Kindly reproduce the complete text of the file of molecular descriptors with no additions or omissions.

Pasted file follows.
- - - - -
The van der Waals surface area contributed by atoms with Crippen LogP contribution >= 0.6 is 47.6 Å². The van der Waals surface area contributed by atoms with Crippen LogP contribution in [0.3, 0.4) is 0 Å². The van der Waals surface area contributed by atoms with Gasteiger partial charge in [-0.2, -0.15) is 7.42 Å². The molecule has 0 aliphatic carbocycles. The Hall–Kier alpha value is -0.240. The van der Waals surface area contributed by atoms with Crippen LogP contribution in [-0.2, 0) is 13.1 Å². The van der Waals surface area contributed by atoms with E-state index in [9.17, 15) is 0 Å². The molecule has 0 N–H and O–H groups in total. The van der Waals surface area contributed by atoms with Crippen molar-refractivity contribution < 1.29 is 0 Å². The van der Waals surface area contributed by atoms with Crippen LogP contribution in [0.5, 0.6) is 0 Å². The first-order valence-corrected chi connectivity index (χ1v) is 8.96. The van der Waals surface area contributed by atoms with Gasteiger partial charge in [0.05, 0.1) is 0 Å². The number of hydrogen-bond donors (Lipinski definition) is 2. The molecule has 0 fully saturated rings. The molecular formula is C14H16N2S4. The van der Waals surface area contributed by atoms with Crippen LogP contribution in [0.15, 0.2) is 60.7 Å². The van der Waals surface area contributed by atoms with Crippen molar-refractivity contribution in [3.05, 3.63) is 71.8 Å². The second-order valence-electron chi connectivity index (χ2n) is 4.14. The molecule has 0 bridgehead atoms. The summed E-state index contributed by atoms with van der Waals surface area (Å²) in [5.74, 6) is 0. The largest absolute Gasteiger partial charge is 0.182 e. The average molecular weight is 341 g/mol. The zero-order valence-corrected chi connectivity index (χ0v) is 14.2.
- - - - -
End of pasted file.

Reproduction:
The van der Waals surface area contributed by atoms with Crippen LogP contribution >= 0.6 is 47.6 Å². The van der Waals surface area contributed by atoms with Crippen LogP contribution in [0.3, 0.4) is 0 Å². The van der Waals surface area contributed by atoms with Gasteiger partial charge in [-0.2, -0.15) is 7.42 Å². The molecule has 0 aliphatic carbocycles. The Hall–Kier alpha value is -0.240. The van der Waals surface area contributed by atoms with Crippen LogP contribution in [-0.2, 0) is 13.1 Å². The van der Waals surface area contributed by atoms with E-state index in [9.17, 15) is 0 Å². The molecule has 0 N–H and O–H groups in total. The van der Waals surface area contributed by atoms with Crippen molar-refractivity contribution < 1.29 is 0 Å². The van der Waals surface area contributed by atoms with Crippen LogP contribution in [0.5, 0.6) is 0 Å². The first-order valence-corrected chi connectivity index (χ1v) is 8.96. The van der Waals surface area contributed by atoms with Gasteiger partial charge in [0.05, 0.1) is 0 Å². The number of hydrogen-bond donors (Lipinski definition) is 2. The molecule has 0 fully saturated rings. The molecular formula is C14H16N2S4. The van der Waals surface area contributed by atoms with Crippen LogP contribution in [0.15, 0.2) is 60.7 Å². The van der Waals surface area contributed by atoms with Crippen molar-refractivity contribution in [3.05, 3.63) is 71.8 Å². The second-order valence-electron chi connectivity index (χ2n) is 4.14. The molecule has 0 bridgehead atoms. The summed E-state index contributed by atoms with van der Waals surface area (Å²) in [5.74, 6) is 0. The largest absolute Gasteiger partial charge is 0.182 e. The average molecular weight is 341 g/mol. The zero-order valence-corrected chi connectivity index (χ0v) is 14.2.